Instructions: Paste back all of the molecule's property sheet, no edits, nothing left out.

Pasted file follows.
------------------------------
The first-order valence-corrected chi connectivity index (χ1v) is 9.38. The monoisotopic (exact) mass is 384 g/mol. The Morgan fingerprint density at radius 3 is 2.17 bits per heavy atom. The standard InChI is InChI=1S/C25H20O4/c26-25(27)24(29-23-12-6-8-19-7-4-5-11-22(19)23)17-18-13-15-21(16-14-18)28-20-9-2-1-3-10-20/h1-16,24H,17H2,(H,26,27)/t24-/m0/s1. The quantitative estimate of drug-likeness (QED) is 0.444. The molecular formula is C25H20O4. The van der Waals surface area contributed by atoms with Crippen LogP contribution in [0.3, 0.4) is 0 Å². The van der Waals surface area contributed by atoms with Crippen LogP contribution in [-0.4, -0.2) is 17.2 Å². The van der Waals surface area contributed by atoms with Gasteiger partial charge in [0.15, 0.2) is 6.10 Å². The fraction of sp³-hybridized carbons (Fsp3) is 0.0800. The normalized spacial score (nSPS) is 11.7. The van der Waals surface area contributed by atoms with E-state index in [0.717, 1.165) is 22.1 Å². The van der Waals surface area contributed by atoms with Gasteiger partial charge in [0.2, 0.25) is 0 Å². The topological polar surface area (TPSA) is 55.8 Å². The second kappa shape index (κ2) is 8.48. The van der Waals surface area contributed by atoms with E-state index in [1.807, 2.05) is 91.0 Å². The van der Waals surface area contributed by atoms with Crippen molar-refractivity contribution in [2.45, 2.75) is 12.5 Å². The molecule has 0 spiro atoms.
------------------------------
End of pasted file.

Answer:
The first-order valence-corrected chi connectivity index (χ1v) is 9.38. The monoisotopic (exact) mass is 384 g/mol. The Morgan fingerprint density at radius 3 is 2.17 bits per heavy atom. The standard InChI is InChI=1S/C25H20O4/c26-25(27)24(29-23-12-6-8-19-7-4-5-11-22(19)23)17-18-13-15-21(16-14-18)28-20-9-2-1-3-10-20/h1-16,24H,17H2,(H,26,27)/t24-/m0/s1. The quantitative estimate of drug-likeness (QED) is 0.444. The molecular formula is C25H20O4. The van der Waals surface area contributed by atoms with Crippen LogP contribution in [0.3, 0.4) is 0 Å². The van der Waals surface area contributed by atoms with Crippen LogP contribution in [-0.4, -0.2) is 17.2 Å². The van der Waals surface area contributed by atoms with Gasteiger partial charge in [0.15, 0.2) is 6.10 Å². The fraction of sp³-hybridized carbons (Fsp3) is 0.0800. The normalized spacial score (nSPS) is 11.7. The van der Waals surface area contributed by atoms with E-state index in [0.717, 1.165) is 22.1 Å². The van der Waals surface area contributed by atoms with Gasteiger partial charge in [0.2, 0.25) is 0 Å². The topological polar surface area (TPSA) is 55.8 Å². The second kappa shape index (κ2) is 8.48. The van der Waals surface area contributed by atoms with E-state index in [1.807, 2.05) is 91.0 Å². The van der Waals surface area contributed by atoms with Crippen molar-refractivity contribution in [2.45, 2.75) is 12.5 Å². The molecule has 0 spiro atoms.